Hays County and San Marcos declared a local state of disaster amid coronavirus concerns during a press conference Sunday morning.
“The biggest message will be to understand why we are doing this,” Hays County Judge Ruben Becerra said. “Although the risk of severe illness may be low, we want every resident in Hays County to take the personal responsibility to prevent the spread.”
San Marcos Mayor Jane Hughson said the declaration activates the city’s emergency plan and enables the city to utilize disaster funding and resources available through state and federal agencies.
“We knew we would eventually see cases in our area,” Hughson said. “There’s no reason to panic.”
The announcements follow a slew of other disaster declarations from neighboring cities, like Austin, and the state and nation. On Saturday, Hays County announced its first presumptive positive case of COVID-19.
The patient had traveled to several cities on the West Coast and was likely exposed while traveling, health officials say. The 44-year-old is in self-isolation, and official test results are expected this week.
City and county officials at Sunday’s press conference encouraged residents to remain calm and practice preventive measures, like washing hands and practicing social distancing. Buda Mayor George Haehn said the city issued a disaster declaration on Friday and is working with the county.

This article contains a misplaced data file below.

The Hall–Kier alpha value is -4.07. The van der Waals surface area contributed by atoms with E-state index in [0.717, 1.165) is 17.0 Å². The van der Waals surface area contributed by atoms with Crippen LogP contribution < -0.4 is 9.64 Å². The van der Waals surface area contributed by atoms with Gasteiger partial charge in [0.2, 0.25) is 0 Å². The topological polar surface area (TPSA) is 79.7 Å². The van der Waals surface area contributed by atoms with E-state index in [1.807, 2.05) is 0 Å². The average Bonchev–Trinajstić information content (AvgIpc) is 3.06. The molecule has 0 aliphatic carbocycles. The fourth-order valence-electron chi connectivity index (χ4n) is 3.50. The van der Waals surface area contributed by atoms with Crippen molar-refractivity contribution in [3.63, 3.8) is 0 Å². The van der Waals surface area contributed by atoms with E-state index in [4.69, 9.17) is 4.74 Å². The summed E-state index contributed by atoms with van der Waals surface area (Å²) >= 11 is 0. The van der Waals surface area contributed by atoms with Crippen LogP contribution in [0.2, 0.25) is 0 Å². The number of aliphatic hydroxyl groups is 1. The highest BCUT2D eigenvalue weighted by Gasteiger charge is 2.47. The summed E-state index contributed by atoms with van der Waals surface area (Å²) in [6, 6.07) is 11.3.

“We are moving forward with the plans and procedures that were already in place,” Haehn said. “We’ve got this. There’s no need to worry. Will you get sick? Maybe. Will you be able to buy stuff at H-E-B, Walmart or wherever you like to shop? Yes. So there’s no need to stockpile your supplies.”
Wimberley Mayor Pro Tem Rebecca Minnick said it’s more important than ever for the city to cooperate with Hays County. The small city, which attracts many tourists and is home to a large elderly population, does not have a hospital or many of the medical resources larger cities do, Minnick said.
“We have young people coming in that may be exposing our older residents," she said. "With that said, we’re going to continue to communicate and continue to model safe behaviors to our residents and to the community at large.”
Kyle Mayor Travis Mitchell encouraged people to keep vulnerable populations, like the elderly and people facing food insecurity, as well as the business community, in their thoughts and prayers.
“This is perhaps as much as anything an economic challenge,” Mitchell said. “Here in Hays County, San Marcos, Kyle, Buda, Wimberley, please if you are a resident, consider ways to creatively bless and support those who are suffering economically.”
Hays County Epidemiologist Eric Schneider encouraged residents to practice healthy behaviors like washing hands regularly and staying home if you are sick.
“A lot of people in Hays County will probably end up getting this disease,” Schneider said. “But the majority of people that get this disease can stay home, wait until you don’t have any symptoms, let it run its course, stay hydrated and go back to your regular life after you are 48 hours fever-free.”